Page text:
It is a riddle wrapped in a mystery inside an enigma that may or may not come with your choice of two side items. An exotic entrée, a dish you've never had before, has you absolutely stumped as to how to go about digging in. Wrap this around that? Eat with your hands or look like a dork with a fork? If you ask the staff, will you lose face? If you don't, will you lose your lunch?
How do you eat that? Let us tell you.
Ocean Pyramid at Pacific Rim
The Ocean Pyramid is probably one of the prettiest dishes that you will ever eat.
The base of the pyramid consists of short-grain rice and buttery avocado. Layers of raw yellowtail tuna, bluefin tuna, and salmon occupy the middle section, and bright-orange smelt roe and spicy green wasabi tobiko roe fill the top. The entire combination rests on a sea of ponzu sauce (a mixture of soy sauce, lemon juice, rice vinegar, and wasabi).
Take your chopsticks, stab the pyramid in the side so that the entire thing crumbles — and try not to make eye contact with the people sitting at the table next to you who will most certainly look as though you have just defaced the Mona Lisa. Mix everything up and hope that your chopstick skills allow you to eat every last grain of delicious ponzu-soaked rice. (Use a fork, if you must. But under no circumstances use a straw.)
Sekisui Pacific Rim, 4724 Poplar (767-7770)
Chicken and Waffles at Onix
Chicken and ... waffles? Together? Is the chicken served on top of the waffle? Or is it served to the side but on the same plate? Are these two items supposed to be eaten together ... on the same fork? Or do you alternate between bites of chicken and bites of waffle? Are you supposed to eat them with syrup?
At Onix, you get Buffalo wings with a side of waffles on two separate plates. The staff suggests you take alternate bites. The spiciness of the crispy wings and the sweetness of the crispy waffles perfectly complement each other. By the end of the meal, the combination doesn't seem any weirder than ordering fried chicken with a side of French fries and ketchup.
Plenty of folks eat chicken and waffles together, with the fried chicken (usually a breast or thigh) right on top of the waffle. In this configuration, it is recommended that you douse the fried chicken with hot sauce and then pour maple syrup over both the chicken and waffle. If this is more your style, try the chicken and waffles at Miss Polly's on Beale or at Alcenia's near the Pyramid.
Onix Restaurant, 412 S. Main (552-4609)
Mojarra Frita (Fried Tilapia) at Guadalupana
The etiquette for eating a whole fish is going to vary depending on what kind of restaurant you are in. At a French restaurant, the waiter will most likely de-bone the fish for you tableside. At any other white-tablecloth establishment you will be expected to politely remove the backbone, small bones, head, and tail, and place them on another plate.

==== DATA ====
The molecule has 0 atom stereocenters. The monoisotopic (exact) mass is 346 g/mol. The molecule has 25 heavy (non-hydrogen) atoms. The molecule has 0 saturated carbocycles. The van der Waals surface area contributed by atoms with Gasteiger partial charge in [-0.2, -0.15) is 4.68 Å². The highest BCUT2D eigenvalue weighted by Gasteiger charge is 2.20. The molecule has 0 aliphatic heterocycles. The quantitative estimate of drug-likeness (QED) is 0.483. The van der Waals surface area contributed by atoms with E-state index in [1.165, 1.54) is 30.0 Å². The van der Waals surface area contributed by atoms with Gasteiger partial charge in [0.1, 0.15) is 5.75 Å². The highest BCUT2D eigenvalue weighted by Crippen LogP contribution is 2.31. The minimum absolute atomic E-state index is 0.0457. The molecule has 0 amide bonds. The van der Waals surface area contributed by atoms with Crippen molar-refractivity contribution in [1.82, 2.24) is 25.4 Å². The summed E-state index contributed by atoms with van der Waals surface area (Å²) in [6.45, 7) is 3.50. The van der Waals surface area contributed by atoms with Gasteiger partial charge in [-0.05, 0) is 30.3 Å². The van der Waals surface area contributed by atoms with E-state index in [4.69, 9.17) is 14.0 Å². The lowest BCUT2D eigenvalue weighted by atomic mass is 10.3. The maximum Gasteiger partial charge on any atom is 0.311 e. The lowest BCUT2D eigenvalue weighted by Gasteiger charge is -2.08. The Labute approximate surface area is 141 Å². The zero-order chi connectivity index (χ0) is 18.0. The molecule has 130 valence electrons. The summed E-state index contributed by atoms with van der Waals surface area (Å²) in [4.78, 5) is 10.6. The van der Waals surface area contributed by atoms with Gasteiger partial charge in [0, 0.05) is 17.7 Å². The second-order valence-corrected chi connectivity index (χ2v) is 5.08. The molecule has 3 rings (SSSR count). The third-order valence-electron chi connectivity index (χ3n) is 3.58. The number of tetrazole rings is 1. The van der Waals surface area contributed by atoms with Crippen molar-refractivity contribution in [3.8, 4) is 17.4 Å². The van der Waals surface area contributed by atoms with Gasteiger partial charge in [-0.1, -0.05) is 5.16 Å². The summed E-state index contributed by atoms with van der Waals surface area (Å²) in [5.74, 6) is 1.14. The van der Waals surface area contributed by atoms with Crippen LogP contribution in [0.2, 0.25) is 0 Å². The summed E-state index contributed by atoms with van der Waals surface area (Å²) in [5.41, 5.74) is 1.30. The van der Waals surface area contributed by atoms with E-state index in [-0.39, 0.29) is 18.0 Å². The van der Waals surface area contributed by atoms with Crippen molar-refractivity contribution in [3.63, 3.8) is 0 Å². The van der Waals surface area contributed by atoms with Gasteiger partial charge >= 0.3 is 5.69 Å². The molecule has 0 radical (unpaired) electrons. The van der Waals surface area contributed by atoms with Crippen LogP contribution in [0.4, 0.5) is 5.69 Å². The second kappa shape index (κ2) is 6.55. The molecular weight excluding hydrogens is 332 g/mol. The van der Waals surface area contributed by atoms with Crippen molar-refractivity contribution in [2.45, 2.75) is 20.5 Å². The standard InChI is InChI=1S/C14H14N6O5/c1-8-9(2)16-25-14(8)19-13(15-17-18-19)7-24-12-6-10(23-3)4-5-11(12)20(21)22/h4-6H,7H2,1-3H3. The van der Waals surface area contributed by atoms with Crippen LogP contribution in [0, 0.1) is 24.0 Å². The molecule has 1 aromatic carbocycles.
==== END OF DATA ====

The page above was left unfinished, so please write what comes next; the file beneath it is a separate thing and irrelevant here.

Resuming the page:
It's much more fun to eat a whole fish at an Asian or Mexican restaurant, where you can use your fingers, crunch the eyeballs, and even suck the head, if you like. With a whole fried tilapia at Guadalupana, the goal is to eat all of the meat in every nook and cranny, including the head and tail, until you are left with nothing but bones.
Using your fingers, start pulling meat from the belly and work your way around however you see fit. Once you eat your way to the spine, it should easily lift out in one piece, revealing the meat below. Save the best for last — the head. The meat inside the cheekbones is considered the silkiest and most succulent.
Eating the meat directly from the bones is perfectly acceptable as is smothering the meat in hot sauce. Guadalupana serves the tilapia with salad and tortillas, should you choose to make your own fish tacos.
Taqueria La Guadalupana, 4818 Summer (685-6857)
Lychees at Viet Hoa
The bright-red, bumpy exterior of the lychee makes it very eye-catching. Inside is a whitish or pink-colored translucent flesh similar to a grape but sweeter. Were it not for the rather large, slightly poisonous seed inside, lychees would be the perfect fruit.
Lychees can be found locally at Asian markets like Viet Hoa. If you see them, buy them right away. (They are picked ripe and can quickly dry out.) The skin should be a vibrant shade of red and tear away easily.
Use your fingernail to cut the skin a little before peeling it completely off. Then bite into the fruit to expose the seed. Remove it and then pop the fruit in your mouth. Close your eyes and enjoy the tropical flavors parading across your tongue.
A slightly more difficult, albeit much more exciting, method involves holding the lychee in your hand, cutting a circle around the stem with a knife, pinching the stem off, and then squeezing until the inside pops into your mouth. Just don't forget to spit out the seed!
Viet Hoa, 40 N. Cleveland (726-9388)